Today's Top Alzheimer's News
A November 4, 2019 UsAgainstAlzheimer’s press release addressed news out of China that the drug Oligomannate, for the treatment of mild to moderate Alzheimer's disease, will be available in China this year. This is the first new drug targeting AD to be approved since 2003. “The tide on Alzheimer’s drug therapies seems to be turning after years of setback and disappointment… It follows the announcement last month that Biogen and Eisai intend to seek approval by the Food and Drug Administration in early 2020 of Aducanumab as a therapy for early Alzheimer’s and the announcement that Acadia Pharmaceuticals plans to submit pimavanserin for regulatory review for the treatment of dementia-related psychosis,” said UsA2 Chairman George Vradenburg.
A November 4, 2019 UsAgainstAlzheimer’s press release welcomed Niles Godes as the new UsA2 Chief Government Relations and Policy Officer. Godes has a strong history working with non-profits, advocacy and stakeholders providing health and housing services for older adults.“Alzheimer’s is the only top ten disease in the U.S. with no known current treatment or cure, and patients, caregivers and families need support and help. I’m honored to join UsAgainstAlzheimer’s to seek additional funding for Alzheimer’s and dementia research, greater emphasis on prevention steps, and strengthened government policies on cognitive screenings and reimbursements,” said Godes.
A November 4, 2019 STAT article featured a video depicting Kamaria Moore-Hollis’ life caregiving for her mom, who has early-onset Alzheimer’s disease. As a young caregiver, she didn’t find the support she needed at local groups. According to the article, “"This is a destabilizing disease for all communities, but has acute challenges for millennials and particularly millennials of color… There’s a role reversal there that causes emotional distress. You’re filling in the role of a parent, for a parent,” he [LatinosAgainstAlzheimer’s Lead Jason Resendez] said. Nearly 80% of millennial dementia caregivers in the UsAgainstAlzheimer’s report say their role is emotionally taxing — and that they want more help dealing with that…” Resendez said.”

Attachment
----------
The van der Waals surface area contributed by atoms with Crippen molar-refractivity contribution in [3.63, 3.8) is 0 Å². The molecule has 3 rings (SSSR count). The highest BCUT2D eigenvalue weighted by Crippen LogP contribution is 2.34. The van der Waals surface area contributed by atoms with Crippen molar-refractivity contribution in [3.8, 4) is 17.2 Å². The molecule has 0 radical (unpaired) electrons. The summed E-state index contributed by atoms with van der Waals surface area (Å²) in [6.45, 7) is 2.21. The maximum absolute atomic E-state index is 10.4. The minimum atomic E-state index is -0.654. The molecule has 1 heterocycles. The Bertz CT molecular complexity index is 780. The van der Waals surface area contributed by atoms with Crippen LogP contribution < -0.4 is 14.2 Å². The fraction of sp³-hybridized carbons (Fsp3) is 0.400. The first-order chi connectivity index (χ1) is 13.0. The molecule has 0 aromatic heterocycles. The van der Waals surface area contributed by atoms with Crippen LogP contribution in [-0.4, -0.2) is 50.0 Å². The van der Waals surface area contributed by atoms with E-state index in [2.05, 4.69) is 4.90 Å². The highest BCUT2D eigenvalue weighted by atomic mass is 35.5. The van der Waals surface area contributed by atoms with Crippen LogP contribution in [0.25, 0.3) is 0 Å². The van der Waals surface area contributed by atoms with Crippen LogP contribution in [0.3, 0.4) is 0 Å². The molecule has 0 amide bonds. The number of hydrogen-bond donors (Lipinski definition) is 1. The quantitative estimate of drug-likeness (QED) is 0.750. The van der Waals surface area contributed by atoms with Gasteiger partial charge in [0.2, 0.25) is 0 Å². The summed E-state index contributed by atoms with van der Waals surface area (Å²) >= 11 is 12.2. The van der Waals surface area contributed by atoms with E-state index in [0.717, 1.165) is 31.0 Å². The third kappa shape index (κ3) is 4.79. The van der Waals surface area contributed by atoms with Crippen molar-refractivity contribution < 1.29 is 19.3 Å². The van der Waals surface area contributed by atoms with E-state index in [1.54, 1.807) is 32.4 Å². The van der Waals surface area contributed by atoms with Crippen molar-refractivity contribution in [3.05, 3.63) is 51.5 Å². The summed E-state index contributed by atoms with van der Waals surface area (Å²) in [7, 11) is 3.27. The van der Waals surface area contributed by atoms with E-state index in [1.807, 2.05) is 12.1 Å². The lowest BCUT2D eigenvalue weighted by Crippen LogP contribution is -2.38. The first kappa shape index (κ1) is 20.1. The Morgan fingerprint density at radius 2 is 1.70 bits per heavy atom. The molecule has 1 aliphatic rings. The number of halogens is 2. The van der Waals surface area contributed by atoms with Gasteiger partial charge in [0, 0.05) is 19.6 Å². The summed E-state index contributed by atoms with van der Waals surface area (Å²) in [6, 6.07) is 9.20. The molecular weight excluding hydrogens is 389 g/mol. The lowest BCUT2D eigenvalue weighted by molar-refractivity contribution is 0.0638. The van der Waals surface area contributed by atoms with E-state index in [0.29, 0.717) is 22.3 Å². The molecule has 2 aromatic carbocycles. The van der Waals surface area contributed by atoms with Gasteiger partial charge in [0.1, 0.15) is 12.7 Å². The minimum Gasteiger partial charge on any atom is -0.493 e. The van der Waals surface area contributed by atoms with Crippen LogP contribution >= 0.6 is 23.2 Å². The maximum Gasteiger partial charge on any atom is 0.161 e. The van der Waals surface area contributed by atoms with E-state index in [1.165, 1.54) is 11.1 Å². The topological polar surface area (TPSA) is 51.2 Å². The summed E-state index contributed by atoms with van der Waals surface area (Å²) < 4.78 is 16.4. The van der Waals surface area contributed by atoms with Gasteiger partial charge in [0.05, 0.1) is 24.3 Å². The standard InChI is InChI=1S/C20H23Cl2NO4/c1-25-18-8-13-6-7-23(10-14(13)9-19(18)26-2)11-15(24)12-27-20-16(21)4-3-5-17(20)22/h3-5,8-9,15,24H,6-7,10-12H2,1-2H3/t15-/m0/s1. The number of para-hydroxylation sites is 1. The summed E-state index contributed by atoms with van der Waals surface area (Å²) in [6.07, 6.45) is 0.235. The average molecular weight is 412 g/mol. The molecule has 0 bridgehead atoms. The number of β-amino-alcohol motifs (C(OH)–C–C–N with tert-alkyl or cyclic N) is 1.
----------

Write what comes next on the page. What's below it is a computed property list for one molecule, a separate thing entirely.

A November 4, 2019 CNN article spotlighted the announcement from China's drug safety agency that the drug Oligomannate, from Green Valley, has been approved for the treatment of Alzheimer’s disease in China. It is derived from a sugar contained in (brown algae) seaweed which suppresses certain gut bacteria that can cause neural degeneration and brain inflammation, leading to AD. “These results advance our understanding of the mechanisms that play a role in Alzheimer's disease and imply that the gut microbiome is a valid target for the development of therapies,” said Green Valley advisor and neurologist Philip Scheltens. Also covered by South Morning China Post.
A November 3, 2019 The New York Times article looked at several stories of people with dementia wandering across the border and into Mexico. Because wandering is a common behavioral symptom of dementia and cars from the US can enter Mexico with little to no review, people living near the border may be at added risk. Some may be trying to return to familiar places, while others cross by chance. According to the article, “Lisa Tyburski of the Glenner Care Memory Centers, a San Diego nonprofit organization that runs day care facilities and programs for people with memory impairment, recommended that families list patients in a special registry run by the San Diego County Sheriff’s Department that helps identify people who may be unable to tell officers who they are or where they live.”